With the global search for reliable, clean and affordable energy becoming more and more intense, one of the most intriguing questions is whether hydrogen could emerge as a major part of the future energy mix.
Energy from hydrogen
As an energy source, hydrogen has a lot going for it. It has a high energy density – with more than double the content of natural gas. It burns ‘clean’, with only water as a by-product. And, as the most abundant element in the universe, there is plenty of it.
But we are long way from hydrogen being a staple part of the energy diet, with concerns about safety and currently prohibitive cost levels both proving very challenging.
The main hurdle is that, despite its abundance, freely-available pure hydrogen as a gas is extremely rare. Instead, hydrogen needs to be produced before it can be used, traditionally either by:
- extracting hydrogen from fossil fuels, which is both expensive and results in substantial quantities of greenhouse gas by-product; or
- using electricity to split hydrogen from water molecules, which requires significant amounts of electricity (renewably or conventionally sourced) and is not yet entirely price competitive.
So, rather than a being a source of energy, hydrogen’s better promise is as an energy storage solution, with potential uses in electricity generation, as a ‘firming’ product (much like batteries) and even as an additive to (or ultimately a replacement of) domestic natural gas. As a complement to current battery technologies which are helpful for relatively small quantities of energy storage for shorter periods, hydrogen may provide a useful means of largescale energy storage over much longer periods.
Exporting renewable energy: Australia’s biggest hydrogen opportunity
From an Australian perspective, the most compelling use for hydrogen is to develop a largescale, ship-borne export industry that would allow Australia to exploit its massive renewable energy potential. By producing hydrogen using our rapidly-expanding renewable energy sector, Australia can effectively ship its sunshine around the world.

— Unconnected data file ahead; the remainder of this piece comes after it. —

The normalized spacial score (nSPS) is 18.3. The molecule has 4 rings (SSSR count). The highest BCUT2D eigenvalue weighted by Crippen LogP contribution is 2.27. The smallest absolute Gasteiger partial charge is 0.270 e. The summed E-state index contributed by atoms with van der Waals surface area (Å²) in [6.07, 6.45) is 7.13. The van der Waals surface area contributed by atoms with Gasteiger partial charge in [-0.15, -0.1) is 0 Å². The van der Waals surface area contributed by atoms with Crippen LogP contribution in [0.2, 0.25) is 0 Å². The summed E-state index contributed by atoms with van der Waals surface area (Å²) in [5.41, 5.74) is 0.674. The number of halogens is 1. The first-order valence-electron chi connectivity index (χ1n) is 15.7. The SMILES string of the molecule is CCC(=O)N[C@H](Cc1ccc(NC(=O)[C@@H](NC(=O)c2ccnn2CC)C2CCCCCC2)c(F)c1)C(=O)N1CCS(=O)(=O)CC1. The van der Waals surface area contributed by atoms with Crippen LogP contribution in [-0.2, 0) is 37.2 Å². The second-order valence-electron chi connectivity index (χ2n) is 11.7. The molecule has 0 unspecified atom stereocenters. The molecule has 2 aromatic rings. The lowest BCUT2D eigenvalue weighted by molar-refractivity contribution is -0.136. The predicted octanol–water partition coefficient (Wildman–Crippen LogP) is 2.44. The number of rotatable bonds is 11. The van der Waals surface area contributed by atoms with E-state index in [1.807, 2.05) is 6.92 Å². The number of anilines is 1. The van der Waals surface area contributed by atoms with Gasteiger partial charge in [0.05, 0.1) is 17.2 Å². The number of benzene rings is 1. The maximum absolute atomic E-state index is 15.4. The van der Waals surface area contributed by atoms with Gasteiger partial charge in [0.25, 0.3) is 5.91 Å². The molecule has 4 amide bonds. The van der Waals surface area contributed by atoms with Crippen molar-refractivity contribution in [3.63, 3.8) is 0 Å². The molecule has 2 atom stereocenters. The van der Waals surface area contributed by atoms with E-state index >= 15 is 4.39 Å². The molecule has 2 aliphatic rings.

In the long term, a global hydrogen market will be driven by:
- Demand from energy-intensive economies that lack local energy supplies such as natural gas or the combination of climate and available land to develop largescale renewable energy projects. In the Asian region, countries like Japan and South Korea have already made national commitments to increase their hydrogen imports in place of fossil fuels to power their economies.
- Long term, high volume hydrogen supply from economies that have the climate and available land to develop largescale renewable energy projects, the capability to deliver major export technologies and access to economic shipping lanes. In the Asian region, Australia stands out as a prime candidate to fulfil this role.
Of course, developing this market will not be easy, with a host of political, technological and economic issues to resolve. But as the waves of new energy technologies developed over the last 50 years have shown, change can come remarkably quickly.
Hydrogen is already in use
While many of these uses may seem a long way off, hydrogen is already used in many industrial processes such as chemical production and refining, where it is used principally as a reactant. As a result there is an existing – albeit bespoke – hydrogen supply chain.
At the same time, a couple of Australian pilot projects are already exploring the potential for local hydrogen manufacture. In Victoria, the ‘Hydrogen Energy Supply Chain’ pilot project involves taking brown coal from AGL’s Loy Yang mine and producing hydrogen-rich syngas which will subsequently be purified, transported to the Port of Hastings to be liquefied and then loaded for shipment to Japan. In its pilot phase, the greenhouse gas by-products are most likely to be offset, whereas full-scale production would require carbon mitigation in the form of capture and storage.
Meanwhile, in South Australia, the State government announced in 2018 Australia’s first ‘clean’ hydrogen plant at Port Lincoln which will consist of a 15MW grid-connected electrolyser to produce the hydrogen, together with a 10MW hydrogen turbine and a 5MW fuel cell which will produce electricity and provide balancing services to the grid.
Governments are looking at it seriously
Perhaps the strongest signal of hydrogen’s potential is the level of government interest in developing hydrogen markets.
In Australia, the COAG Energy Council is in the process of developing a National Hydrogen Strategy for release at the end of 2019. As part of this project, the COAG Energy Council released 9 issues papers in July 2019 covering topics from developing a hydrogen export industry to hydrogen in the gas network.
Meanwhile, countries likely to be high-volume consumers of hydrogen have been exploring the sector in detail, with USA, Japan, Singapore and South Korea each having developed national hydrogen strategies or roadmaps.
From a legal perspective, hydrogen presents a number of issues, including:
- developing a new regulatory regime for the production of hydrogen;
- designing and implementing conventions and documentation to facilitate a smooth global trade; and
- reaching a consensus on the appropriate role for government in the hydrogen supply chain.